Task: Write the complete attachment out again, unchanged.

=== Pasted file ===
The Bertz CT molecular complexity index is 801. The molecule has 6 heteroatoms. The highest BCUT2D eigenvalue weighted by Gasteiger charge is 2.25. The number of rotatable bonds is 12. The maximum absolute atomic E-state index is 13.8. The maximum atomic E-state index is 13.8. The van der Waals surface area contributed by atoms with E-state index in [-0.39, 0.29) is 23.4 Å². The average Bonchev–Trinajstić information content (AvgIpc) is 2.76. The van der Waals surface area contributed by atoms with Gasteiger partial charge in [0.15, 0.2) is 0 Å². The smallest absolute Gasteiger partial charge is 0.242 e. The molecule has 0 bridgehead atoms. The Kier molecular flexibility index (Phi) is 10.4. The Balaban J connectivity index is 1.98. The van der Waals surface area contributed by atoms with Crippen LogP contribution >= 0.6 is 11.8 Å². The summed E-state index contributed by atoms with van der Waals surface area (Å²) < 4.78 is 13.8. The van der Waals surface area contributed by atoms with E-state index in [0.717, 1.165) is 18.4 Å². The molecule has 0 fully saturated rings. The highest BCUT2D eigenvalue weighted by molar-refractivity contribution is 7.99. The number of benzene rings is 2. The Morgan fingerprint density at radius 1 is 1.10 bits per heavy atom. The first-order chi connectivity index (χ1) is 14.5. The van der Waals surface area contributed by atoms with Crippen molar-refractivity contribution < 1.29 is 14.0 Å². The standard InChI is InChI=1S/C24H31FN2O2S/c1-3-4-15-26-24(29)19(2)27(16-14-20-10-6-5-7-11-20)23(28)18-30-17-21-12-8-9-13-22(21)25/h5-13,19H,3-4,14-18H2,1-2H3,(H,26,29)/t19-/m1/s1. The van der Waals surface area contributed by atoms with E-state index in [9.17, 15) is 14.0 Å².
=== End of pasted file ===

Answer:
The Bertz CT molecular complexity index is 801. The molecule has 6 heteroatoms. The highest BCUT2D eigenvalue weighted by Gasteiger charge is 2.25. The number of rotatable bonds is 12. The maximum absolute atomic E-state index is 13.8. The maximum atomic E-state index is 13.8. The van der Waals surface area contributed by atoms with E-state index in [-0.39, 0.29) is 23.4 Å². The average Bonchev–Trinajstić information content (AvgIpc) is 2.76. The van der Waals surface area contributed by atoms with Gasteiger partial charge in [0.15, 0.2) is 0 Å². The smallest absolute Gasteiger partial charge is 0.242 e. The molecule has 0 bridgehead atoms. The Kier molecular flexibility index (Phi) is 10.4. The Balaban J connectivity index is 1.98. The van der Waals surface area contributed by atoms with Crippen LogP contribution >= 0.6 is 11.8 Å². The summed E-state index contributed by atoms with van der Waals surface area (Å²) < 4.78 is 13.8. The van der Waals surface area contributed by atoms with E-state index in [0.717, 1.165) is 18.4 Å². The molecule has 0 fully saturated rings. The highest BCUT2D eigenvalue weighted by molar-refractivity contribution is 7.99. The number of benzene rings is 2. The Morgan fingerprint density at radius 1 is 1.10 bits per heavy atom. The first-order chi connectivity index (χ1) is 14.5. The van der Waals surface area contributed by atoms with Crippen molar-refractivity contribution < 1.29 is 14.0 Å². The standard InChI is InChI=1S/C24H31FN2O2S/c1-3-4-15-26-24(29)19(2)27(16-14-20-10-6-5-7-11-20)23(28)18-30-17-21-12-8-9-13-22(21)25/h5-13,19H,3-4,14-18H2,1-2H3,(H,26,29)/t19-/m1/s1. The van der Waals surface area contributed by atoms with E-state index in [9.17, 15) is 14.0 Å².